Transmission Input Shaft Bearing: Bad Symptoms, Cost to Replace, and Causes of Noise

The transmission system manages how much engine power is applied to the wheels as you accelerate the vehicle. A series of gears within a gearbox have to shift for the right amount of power to be applied. Most modern cars have automatic transmission systems which shift the gears automatically. That way, the driver doesn’t have to worry about shifting the gears manually as they drive.

Every manual transmission system has an input shaft connected to the engine. When you step on the gas pedal to accelerate, an output shaft transmits engine power to the input shaft. As both shafts turn, the input and output shaft gears rotate as well. This causes the wheels to turn underneath.

The transmission input shaft bearing is a component responsible for sustaining the rotation of the input shaft. It uses lubricating transmission oil to ensure the shaft maintains smooth movements all the time. However, if the transmission oil levels decline too much, it will cause the input shaft bearing to suffer damage. Then you’ll be faced with a whole series of problems.

Bad Input Shaft Bearing Symptoms

Deal with a bad input shaft bearing before it affects the drivability of your vehicle. A few noticeable symptoms will arise as your input shaft bearing loses oil or suffers wear and tear. Pay attention to these symptoms and then replace your input shaft bearing to avoid more severe car problems.

Below are the top 3 symptoms of a bad input shaft bearing.

1) Weird Gear Noises

The transmission shift gears will make strange sounds if you have a bad input shaft bearing. Each time you apply pressure to the gas pedal and accelerate the vehicle, it will put more pressure on the gears and the input shaft. This would cause a defective input shaft bearing to make a loud sound.

You’ll know if it’s the input shaft bearing making the noise if the noise never goes away while the engine is on. You could have the engine idle and still experience these noises. On the other hand, if an idle engine causes the noises to stop, you have a bad output shaft bearing instead.

2) Vibrations

The shift stick will vibrate profusely if you shift your vehicle with a bad input shaft bearing installed. This problem relates to the cause of the strange noises too. As you put more power demands on the engine, the intensity of the vibrations will increase. In fact, you may continue to experience vibrations and noises when the gear is shifted to neutral as well.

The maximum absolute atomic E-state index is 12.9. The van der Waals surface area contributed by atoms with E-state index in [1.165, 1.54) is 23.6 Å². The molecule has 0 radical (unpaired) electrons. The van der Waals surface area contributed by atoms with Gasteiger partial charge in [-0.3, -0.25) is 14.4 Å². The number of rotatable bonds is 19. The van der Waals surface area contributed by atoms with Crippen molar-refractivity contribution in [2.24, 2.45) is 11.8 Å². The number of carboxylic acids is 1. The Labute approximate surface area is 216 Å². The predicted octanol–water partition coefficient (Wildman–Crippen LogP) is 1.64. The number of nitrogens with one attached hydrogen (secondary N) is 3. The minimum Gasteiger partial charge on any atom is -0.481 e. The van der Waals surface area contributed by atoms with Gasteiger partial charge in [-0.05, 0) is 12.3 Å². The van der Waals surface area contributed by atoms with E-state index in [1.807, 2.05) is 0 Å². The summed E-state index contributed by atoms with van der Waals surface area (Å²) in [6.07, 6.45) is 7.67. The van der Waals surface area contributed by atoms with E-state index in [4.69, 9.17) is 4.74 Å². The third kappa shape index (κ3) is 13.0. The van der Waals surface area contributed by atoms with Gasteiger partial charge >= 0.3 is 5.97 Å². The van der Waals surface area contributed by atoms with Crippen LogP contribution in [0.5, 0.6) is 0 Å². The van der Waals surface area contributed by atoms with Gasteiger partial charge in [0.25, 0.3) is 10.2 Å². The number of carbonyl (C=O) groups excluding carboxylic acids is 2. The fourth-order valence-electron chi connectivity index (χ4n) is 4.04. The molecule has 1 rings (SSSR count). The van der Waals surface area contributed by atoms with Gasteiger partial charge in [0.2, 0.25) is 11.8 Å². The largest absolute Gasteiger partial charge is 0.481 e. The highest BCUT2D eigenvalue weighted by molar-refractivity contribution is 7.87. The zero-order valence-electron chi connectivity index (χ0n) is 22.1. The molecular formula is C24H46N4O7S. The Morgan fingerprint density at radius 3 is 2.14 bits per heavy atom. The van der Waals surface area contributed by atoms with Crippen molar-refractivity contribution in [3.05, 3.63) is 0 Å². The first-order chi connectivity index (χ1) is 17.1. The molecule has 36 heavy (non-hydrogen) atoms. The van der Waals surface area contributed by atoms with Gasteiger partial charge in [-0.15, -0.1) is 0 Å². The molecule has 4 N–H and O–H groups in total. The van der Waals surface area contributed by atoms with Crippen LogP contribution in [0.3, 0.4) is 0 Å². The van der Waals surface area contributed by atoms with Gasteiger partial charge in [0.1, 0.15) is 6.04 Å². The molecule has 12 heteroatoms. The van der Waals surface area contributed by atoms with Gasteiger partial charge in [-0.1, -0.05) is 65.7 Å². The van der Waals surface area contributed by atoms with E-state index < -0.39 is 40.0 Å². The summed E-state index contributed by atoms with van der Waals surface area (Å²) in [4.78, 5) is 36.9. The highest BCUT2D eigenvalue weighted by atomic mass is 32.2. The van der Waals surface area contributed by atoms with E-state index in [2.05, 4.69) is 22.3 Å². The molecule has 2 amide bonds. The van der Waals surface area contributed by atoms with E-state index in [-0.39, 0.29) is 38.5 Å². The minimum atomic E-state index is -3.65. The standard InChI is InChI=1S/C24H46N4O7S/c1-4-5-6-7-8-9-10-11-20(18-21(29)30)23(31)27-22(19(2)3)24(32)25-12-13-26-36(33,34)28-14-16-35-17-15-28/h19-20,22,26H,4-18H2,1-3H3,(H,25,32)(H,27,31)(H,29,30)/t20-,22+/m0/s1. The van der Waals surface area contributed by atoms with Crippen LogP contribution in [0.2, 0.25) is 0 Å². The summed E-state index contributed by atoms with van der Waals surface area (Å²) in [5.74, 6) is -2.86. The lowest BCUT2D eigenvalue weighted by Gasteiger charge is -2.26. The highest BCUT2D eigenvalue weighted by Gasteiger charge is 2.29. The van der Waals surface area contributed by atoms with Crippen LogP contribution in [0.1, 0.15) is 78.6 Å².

3) Gear Slippage

A worn-out or damaged input shaft bearing can lead to a gear slippage problem. That is when one gear slips into another gear within the gearbox, especially when you put pressure on the clutch.

Gear slippage happens because the bad input shaft bearing loosens the input shaft and causes it to move excessively. Then it will throw the gear shafts out of alignment and make it impossible for them to engage correctly again.

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Input Shaft Bearing Replacement Cost

The typical replacement cost of an input shaft bearing is between $400 and $600. It only costs between $25 – $50 to purchase a new input shaft bearing component and $10 – $15 for input shaft seal and around $40 – $60 for gear oil . The exact cost depends on what kind of car you are driving.

As for the labor costs, you can expect to pay anywhere from $300 to $500. The labor costs are usually more than the parts costs because you have to pay about $100 per hour for the mechanic’s time. Since replacing an input shaft bearing is a time-consuming process (it should be pull down and dismantle transmission), that is why the labor costs are a little higher.

Here are the summary:

  • Pull down the gearbox (estimate 1.5 hour processing)
  • Dismantle the gearbox (estimate 1/2 processing)
  • Using puller, remove bearing from input shaft (estimate 5 -10 minute processing)
  • Using press machine, fix new bearing to input shaft (estimate 5 -10 minute processing)
  • Replace input shaft seal (estimate 2 – 5 minute processing)
  • Assembly the gearbox (estimate 1/2 hour processing)
  • Fix again the gearbox to the car (estimate 1.5 hour processing)

Cost summary:

  • Labor: $300 – $500
  • Gear oil usually 3 liter: $38,7 (using Castrol oil)
  • Input shaft bearing part: $25 – $50
  • Input shaft seal: $10 – $15

Note: The estimate time processing, labor and part cost may vary, depend on car type, model and brand.

The Causes of Input Shaft Bearing Noise

Do you hear odd sounds coming from your input shaft bearing? Below are the two primary causes of these sounds.

1) Lack of Lubrication

The input shaft bearing needs constant lubrication to remain functional. If there is a lack of lubrication, it will cause the bearing to make strange sounds and noises. Add more lubrication or replace the bearing to eliminate this problem.

2) Damaged Bearing

A damaged input shaft bearing will undoubtedly cause these strange sounds to occur. In most cases, a lack of lubrication is the main reason for damage to the input shaft bearing.

But there are situations where the bearing could suffer damage for other reasons, such as a recent car accident or deterioration after several years. The only solution is to replace the bearing immediately.

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